It was unwelcome news for us here in the Screen section last week. Weekly Geekly columnist Holly Burns — she of the toffee-colored hair, British accent, and peripatetic lifestyle (she recently moved from Charleston to San Francisco via Southeast Asia, if you didn’t know this already by following her insanely popular expat blog Nothing But Bonfires) announced that she’d be signing off as of this issue (see her final column on page 44).

Holly, readers might recall, is our second Geekly writer to move away. She took over the column four months ago, when she heard this editor’s wail of columnist-less frustration as far away as Singapore, where she was living large on the family dole with her boyfriend Sean in between jobs. She graciously stepped into said position and performed admirably, even spectacularly, as a regular commentator on the ephemera and curiosities of online culture circa 2007.

To be fair, Holly’s once again employed full-time, and between work, doting over her boyfriend, and recapping the infinite minutiae of The Bachelor each week, she’s pretty busy. So we can understand.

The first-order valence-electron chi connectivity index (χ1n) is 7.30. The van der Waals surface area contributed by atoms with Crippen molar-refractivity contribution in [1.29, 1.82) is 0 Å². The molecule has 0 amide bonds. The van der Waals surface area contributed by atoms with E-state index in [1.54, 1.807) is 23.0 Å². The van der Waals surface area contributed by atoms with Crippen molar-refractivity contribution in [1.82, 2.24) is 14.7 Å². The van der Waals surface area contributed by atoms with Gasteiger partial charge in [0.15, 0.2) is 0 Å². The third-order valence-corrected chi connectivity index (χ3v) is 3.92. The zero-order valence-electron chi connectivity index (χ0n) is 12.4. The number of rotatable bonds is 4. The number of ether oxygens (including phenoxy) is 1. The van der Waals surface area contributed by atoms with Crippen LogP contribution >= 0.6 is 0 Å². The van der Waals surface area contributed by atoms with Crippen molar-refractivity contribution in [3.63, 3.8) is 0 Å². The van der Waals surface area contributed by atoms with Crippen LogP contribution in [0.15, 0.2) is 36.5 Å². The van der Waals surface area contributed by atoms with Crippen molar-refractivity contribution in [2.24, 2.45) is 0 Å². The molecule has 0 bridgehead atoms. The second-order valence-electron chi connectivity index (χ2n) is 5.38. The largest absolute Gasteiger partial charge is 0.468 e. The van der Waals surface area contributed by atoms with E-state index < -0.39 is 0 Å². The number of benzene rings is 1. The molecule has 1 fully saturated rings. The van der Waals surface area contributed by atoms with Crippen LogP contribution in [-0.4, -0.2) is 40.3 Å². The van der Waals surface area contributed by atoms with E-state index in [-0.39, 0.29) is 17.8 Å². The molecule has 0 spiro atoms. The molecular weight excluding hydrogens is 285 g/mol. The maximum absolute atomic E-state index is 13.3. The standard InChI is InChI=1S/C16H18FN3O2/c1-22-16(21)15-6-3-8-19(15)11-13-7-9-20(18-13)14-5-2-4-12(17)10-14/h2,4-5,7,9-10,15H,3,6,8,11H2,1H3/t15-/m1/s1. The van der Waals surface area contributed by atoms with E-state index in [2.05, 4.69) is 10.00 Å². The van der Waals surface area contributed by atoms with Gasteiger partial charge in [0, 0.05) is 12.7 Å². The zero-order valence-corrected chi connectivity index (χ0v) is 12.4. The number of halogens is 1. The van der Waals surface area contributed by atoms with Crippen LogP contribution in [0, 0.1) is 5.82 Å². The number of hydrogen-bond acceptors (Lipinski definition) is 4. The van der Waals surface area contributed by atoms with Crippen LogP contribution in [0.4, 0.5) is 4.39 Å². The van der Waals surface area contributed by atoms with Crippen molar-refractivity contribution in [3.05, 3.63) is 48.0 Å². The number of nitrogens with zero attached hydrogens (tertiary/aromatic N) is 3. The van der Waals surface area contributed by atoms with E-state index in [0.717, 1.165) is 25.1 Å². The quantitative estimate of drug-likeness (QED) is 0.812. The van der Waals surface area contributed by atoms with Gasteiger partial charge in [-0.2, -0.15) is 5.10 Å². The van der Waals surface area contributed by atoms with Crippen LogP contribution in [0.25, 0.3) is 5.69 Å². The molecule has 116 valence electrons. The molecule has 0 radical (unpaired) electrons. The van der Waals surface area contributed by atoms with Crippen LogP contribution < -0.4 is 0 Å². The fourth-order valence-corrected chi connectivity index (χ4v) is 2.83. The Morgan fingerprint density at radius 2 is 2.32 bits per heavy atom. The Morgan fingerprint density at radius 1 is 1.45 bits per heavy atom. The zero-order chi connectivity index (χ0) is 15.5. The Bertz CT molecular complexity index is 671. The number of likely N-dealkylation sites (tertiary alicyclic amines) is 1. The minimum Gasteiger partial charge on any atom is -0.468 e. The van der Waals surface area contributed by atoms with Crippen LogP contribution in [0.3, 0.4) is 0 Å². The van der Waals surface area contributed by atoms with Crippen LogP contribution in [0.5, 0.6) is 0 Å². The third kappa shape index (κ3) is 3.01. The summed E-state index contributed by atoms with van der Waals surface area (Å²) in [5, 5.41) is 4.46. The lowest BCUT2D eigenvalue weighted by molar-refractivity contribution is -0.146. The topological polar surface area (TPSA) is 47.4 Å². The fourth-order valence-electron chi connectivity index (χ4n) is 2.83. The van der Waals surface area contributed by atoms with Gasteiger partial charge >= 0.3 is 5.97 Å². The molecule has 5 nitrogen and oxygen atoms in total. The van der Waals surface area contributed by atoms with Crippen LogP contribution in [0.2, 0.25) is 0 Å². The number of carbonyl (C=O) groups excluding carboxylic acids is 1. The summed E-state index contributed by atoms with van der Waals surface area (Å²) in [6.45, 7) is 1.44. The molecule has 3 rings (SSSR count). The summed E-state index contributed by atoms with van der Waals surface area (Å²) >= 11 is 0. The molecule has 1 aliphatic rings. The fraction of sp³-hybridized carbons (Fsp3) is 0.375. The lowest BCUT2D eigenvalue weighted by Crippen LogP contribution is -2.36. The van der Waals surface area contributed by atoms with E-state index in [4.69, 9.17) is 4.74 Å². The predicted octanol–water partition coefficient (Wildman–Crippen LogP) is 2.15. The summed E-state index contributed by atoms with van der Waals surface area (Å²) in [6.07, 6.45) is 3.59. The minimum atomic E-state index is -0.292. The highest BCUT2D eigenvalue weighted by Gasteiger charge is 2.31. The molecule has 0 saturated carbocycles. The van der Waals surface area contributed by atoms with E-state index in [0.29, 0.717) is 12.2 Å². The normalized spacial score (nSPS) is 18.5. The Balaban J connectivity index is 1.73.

We even saw it coming. A few weeks ago, Holly included a short note with her column that said she felt like she was running out of ideas for the column. Say what? The Internet. Web 2.0. Eleventy-seven billion websites and blogs starting up daily. And she was running out of ideas? When we read that, we thought, “That’s like a girl walking into the Annual Doctors Who Are Also Models With Great Senses of Humor Convention and saying she doesn’t see anyone she’s interested in. That girl is clearly dating someone full-time. And so it was. Though in this case, Holly’s new squeeze is employer and timesuck Travelocity.com.

The upshot: We’re looking for a new Weekly Geekly columnist. We’re seeking someone with an irreverent and witty but smart writing style who can make regular, entertaining columns out of observing modern online culture. Someone who can parse the curious sociology of online life today and the places where it intersects with pop culture and our notions of ourselves — without ever taking itself too seriously. In short, we want the Weekly Geekly to be an ongoing commentary about the culture of online life as increasing numbers of Charlestonians are experiencing it — as an intimate and indispensable part of their waking hours.

Drop us a note if you think you’ve got what it takes. Fame, glory, beer money, and a regular opportunity to vent about spammers and porn. What more could a columnist ask for?